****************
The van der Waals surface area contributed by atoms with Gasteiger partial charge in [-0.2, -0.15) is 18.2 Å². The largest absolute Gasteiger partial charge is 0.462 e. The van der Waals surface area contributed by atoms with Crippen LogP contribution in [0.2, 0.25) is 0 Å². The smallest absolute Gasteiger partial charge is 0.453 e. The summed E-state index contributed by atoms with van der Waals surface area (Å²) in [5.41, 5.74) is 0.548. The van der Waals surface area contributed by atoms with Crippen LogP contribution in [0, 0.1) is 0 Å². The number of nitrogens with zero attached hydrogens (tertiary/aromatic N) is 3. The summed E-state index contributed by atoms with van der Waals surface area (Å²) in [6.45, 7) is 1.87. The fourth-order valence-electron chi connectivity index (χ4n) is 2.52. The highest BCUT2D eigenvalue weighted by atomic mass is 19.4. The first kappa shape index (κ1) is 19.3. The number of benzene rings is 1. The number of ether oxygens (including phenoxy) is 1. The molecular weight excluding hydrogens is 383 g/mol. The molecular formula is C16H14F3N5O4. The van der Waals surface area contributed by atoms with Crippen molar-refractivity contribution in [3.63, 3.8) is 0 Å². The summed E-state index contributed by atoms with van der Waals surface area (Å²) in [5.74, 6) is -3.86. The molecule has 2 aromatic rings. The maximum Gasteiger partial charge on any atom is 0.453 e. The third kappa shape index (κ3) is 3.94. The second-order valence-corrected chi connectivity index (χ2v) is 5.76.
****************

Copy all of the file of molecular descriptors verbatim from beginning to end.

The van der Waals surface area contributed by atoms with Gasteiger partial charge in [-0.2, -0.15) is 18.2 Å². The largest absolute Gasteiger partial charge is 0.462 e. The van der Waals surface area contributed by atoms with Crippen LogP contribution in [0.2, 0.25) is 0 Å². The smallest absolute Gasteiger partial charge is 0.453 e. The summed E-state index contributed by atoms with van der Waals surface area (Å²) in [5.41, 5.74) is 0.548. The van der Waals surface area contributed by atoms with Crippen LogP contribution in [0, 0.1) is 0 Å². The number of nitrogens with zero attached hydrogens (tertiary/aromatic N) is 3. The summed E-state index contributed by atoms with van der Waals surface area (Å²) in [6.45, 7) is 1.87. The fourth-order valence-electron chi connectivity index (χ4n) is 2.52. The highest BCUT2D eigenvalue weighted by atomic mass is 19.4. The first kappa shape index (κ1) is 19.3. The number of benzene rings is 1. The number of ether oxygens (including phenoxy) is 1. The molecular weight excluding hydrogens is 383 g/mol. The molecular formula is C16H14F3N5O4. The van der Waals surface area contributed by atoms with Crippen molar-refractivity contribution in [3.63, 3.8) is 0 Å². The summed E-state index contributed by atoms with van der Waals surface area (Å²) in [5.74, 6) is -3.86. The molecule has 2 aromatic rings. The maximum Gasteiger partial charge on any atom is 0.453 e. The third kappa shape index (κ3) is 3.94. The second-order valence-corrected chi connectivity index (χ2v) is 5.76.